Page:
Fare o non...?

Fare o non…?

The italian verb fare (= to do, make) or far before a consonant, is used in a great number of idiomatic expressions where the English equivalent would be to make/take/have. Here are some of the most common usages:

Ho fatto tante foto [NB: the word is feminine because it’s a contraction of fotografia] durante il mio viaggio a Roma = I took many photos during my Rome trip

Mi son fermata a far benzina/fare il pieno = I stopped to get petrol/fill up

I bambini fanno il bagno/la doccia tutti i giorni = the children take a bath/shower every day

Domani andremo a fare una lunga camminata/un viaggio = tomorrow we’ll take a long walk/a trip

Che tempo fa a Sydney? Qui fa molto freddo = what’s the weather like in Sydney? Here it’s very cold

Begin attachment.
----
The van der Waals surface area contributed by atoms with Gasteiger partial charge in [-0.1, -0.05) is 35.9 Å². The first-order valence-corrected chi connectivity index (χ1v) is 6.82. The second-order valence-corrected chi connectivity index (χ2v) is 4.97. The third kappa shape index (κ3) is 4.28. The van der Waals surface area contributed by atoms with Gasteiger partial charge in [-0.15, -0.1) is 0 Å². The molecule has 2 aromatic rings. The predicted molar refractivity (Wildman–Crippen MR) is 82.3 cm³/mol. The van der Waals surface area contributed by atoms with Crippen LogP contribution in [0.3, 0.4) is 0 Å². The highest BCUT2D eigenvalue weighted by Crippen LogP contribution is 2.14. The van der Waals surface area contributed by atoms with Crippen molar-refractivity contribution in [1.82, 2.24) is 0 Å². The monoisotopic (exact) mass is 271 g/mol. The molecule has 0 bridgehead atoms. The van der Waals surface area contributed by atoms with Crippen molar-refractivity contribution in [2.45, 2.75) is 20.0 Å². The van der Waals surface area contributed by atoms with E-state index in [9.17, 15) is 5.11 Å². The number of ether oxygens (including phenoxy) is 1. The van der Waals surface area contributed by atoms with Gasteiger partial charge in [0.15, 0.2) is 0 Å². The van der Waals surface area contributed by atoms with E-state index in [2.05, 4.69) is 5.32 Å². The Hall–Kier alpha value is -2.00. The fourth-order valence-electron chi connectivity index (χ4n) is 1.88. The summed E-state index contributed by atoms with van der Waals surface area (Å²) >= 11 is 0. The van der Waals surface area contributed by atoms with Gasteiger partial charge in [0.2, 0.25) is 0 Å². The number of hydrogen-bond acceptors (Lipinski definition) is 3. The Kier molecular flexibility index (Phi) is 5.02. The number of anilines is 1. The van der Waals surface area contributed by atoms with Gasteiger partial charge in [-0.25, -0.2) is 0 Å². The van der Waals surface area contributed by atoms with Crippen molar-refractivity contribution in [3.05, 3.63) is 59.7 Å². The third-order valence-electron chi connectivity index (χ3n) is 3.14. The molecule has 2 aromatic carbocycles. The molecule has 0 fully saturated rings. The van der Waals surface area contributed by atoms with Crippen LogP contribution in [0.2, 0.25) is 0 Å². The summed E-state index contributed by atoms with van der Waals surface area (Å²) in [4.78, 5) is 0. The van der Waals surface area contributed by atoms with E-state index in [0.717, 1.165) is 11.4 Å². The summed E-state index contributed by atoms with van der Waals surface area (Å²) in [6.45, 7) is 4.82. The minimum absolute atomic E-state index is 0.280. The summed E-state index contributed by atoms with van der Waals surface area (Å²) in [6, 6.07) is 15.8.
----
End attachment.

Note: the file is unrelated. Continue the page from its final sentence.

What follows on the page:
In questo B&B si fa la colazione dalle 7 alle 9 am = in this B&B you have/one has  breakfast between 7 and 9 am

I’ll list some more common expressions using fare in the next newsletter. Meanwhile, watch out for this ‘false friend’: the English word delusion does not equate to the similar Italian word delusione. Note the following sentences: The star is under the delusion she still has many fans = La star s’illude d’avere ancora tanti ammiratori; you have delusions of grandeur = hai manie di grandezza; ha avuto grandi delusioni nella vita = he/she experienced many disappointments in life; il nuovo film mi ha delusa = the new film disappointed me. 

Yvette Devlin